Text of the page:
Bureaucracies like Canberra are suffering from a "triangle of despair" blocking them from adapting to the digital ways of the 21st century, according to the federal government’s former digital guru Paul Shetler.
Despite departing the public sector amidst a very visible spat with Assistant Minister for Digital Transformation Angus Taylor, Shetler has continued to tout his digital mantras down under.
"[Digital transformation] can be a very painful experience," he told the audience at Sydney’s CDO Summit yesterday.
"I can tell you that because I know from experience."
Shetler argued that all complex organisations - such as his former employers, the UK and Australian governments - can be hamstrung by three "fiendish" elements conspiring to block digital change: inappropriate procurement, inappropriate governance, and ancient IT.
He said government buying is based on the outdated economics of big capital expenditure.
"This means putting everything up for tender and expecting a tenderer to take care of everything for you. Or waiting six months to bring in talent for a job that lasts all of eight weeks."
The digital marketplace - a portal where hundreds of digital firms can respond quickly to agency briefs - was one way the Digital Transformation Agency tried to ease Canberra out of this mould.
Shetler also argued that government needs to inject skills back into its agencies to avoid spreading accountability across lots of people to the point that "no-one can really be held responsible".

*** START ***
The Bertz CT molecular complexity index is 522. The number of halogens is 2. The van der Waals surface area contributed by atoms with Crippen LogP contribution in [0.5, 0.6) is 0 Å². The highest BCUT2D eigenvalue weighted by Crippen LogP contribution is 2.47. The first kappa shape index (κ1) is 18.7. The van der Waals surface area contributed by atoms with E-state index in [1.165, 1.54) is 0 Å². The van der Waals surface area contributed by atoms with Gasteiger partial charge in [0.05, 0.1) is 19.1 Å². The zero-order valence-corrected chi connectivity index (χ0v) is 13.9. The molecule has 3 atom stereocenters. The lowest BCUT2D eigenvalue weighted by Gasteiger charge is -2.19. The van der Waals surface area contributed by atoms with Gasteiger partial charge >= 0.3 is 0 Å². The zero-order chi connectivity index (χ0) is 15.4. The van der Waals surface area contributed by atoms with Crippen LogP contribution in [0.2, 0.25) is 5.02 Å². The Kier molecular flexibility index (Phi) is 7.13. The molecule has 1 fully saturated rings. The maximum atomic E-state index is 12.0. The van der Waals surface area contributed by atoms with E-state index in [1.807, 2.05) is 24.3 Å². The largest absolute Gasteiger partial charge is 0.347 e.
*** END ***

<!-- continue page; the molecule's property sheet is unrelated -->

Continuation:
Governance in government can be a “huge pain” especially when officials can’t let go of their PRINCE2 toolset and try to layer agile principles on top, he said.
The former digital chief laid some of the overall blame on legacy IT systems that "really don’t take into account anything that has happened with the internet in the past 15 years", and which are controlled by impenetrable layers of contracts with integrators and outsourcers.
“Each side of the triangle reinforces the paralysis that is induced by the other two,” he said.
“And these three things all draw their sustenance from a really heavily deskilled workforce."
But he also reserved criticism for digital evangelists, warning against “digital cultism” that can alienate the traditional elements of the bureaucracy that have little to no understanding of the circumstances that have got them to the present day.
However, speaking at the same conference, NSW government CIDO Damon Rees - who made the switch from private to public sector mid-last year - was much more optimistic about the government’s capacity for change.
"We tend to read more articles that say government can’t and won’t change, than we can and we are. But my experience is that government is moving very rapidly in some areas," Rees said.
"In almost everywhere you can think of there are pockets of good work."